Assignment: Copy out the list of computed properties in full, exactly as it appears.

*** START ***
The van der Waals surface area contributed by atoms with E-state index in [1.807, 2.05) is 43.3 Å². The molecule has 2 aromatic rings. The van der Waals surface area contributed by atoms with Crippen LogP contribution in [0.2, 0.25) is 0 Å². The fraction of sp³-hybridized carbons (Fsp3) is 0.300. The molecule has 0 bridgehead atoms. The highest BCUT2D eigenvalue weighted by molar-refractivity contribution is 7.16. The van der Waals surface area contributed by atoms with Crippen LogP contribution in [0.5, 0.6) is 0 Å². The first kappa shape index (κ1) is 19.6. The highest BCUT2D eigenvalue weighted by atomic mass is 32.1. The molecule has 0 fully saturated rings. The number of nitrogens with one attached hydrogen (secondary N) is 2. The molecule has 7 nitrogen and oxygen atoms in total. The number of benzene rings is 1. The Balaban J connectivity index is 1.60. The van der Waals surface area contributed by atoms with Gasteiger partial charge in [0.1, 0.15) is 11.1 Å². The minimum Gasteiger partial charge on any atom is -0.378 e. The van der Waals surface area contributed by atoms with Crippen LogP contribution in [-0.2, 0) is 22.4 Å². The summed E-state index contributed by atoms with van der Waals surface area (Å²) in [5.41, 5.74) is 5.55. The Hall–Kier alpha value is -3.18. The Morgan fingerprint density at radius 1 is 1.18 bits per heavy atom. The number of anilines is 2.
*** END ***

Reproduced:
The van der Waals surface area contributed by atoms with E-state index in [1.807, 2.05) is 43.3 Å². The molecule has 2 aromatic rings. The van der Waals surface area contributed by atoms with Crippen LogP contribution in [0.2, 0.25) is 0 Å². The fraction of sp³-hybridized carbons (Fsp3) is 0.300. The molecule has 0 bridgehead atoms. The highest BCUT2D eigenvalue weighted by molar-refractivity contribution is 7.16. The van der Waals surface area contributed by atoms with Crippen LogP contribution in [0.5, 0.6) is 0 Å². The first kappa shape index (κ1) is 19.6. The highest BCUT2D eigenvalue weighted by atomic mass is 32.1. The molecule has 0 fully saturated rings. The number of nitrogens with one attached hydrogen (secondary N) is 2. The molecule has 7 nitrogen and oxygen atoms in total. The number of benzene rings is 1. The Balaban J connectivity index is 1.60. The van der Waals surface area contributed by atoms with Gasteiger partial charge in [0.1, 0.15) is 11.1 Å². The minimum Gasteiger partial charge on any atom is -0.378 e. The van der Waals surface area contributed by atoms with Crippen LogP contribution in [-0.2, 0) is 22.4 Å². The summed E-state index contributed by atoms with van der Waals surface area (Å²) in [5.41, 5.74) is 5.55. The Hall–Kier alpha value is -3.18. The Morgan fingerprint density at radius 1 is 1.18 bits per heavy atom. The number of anilines is 2.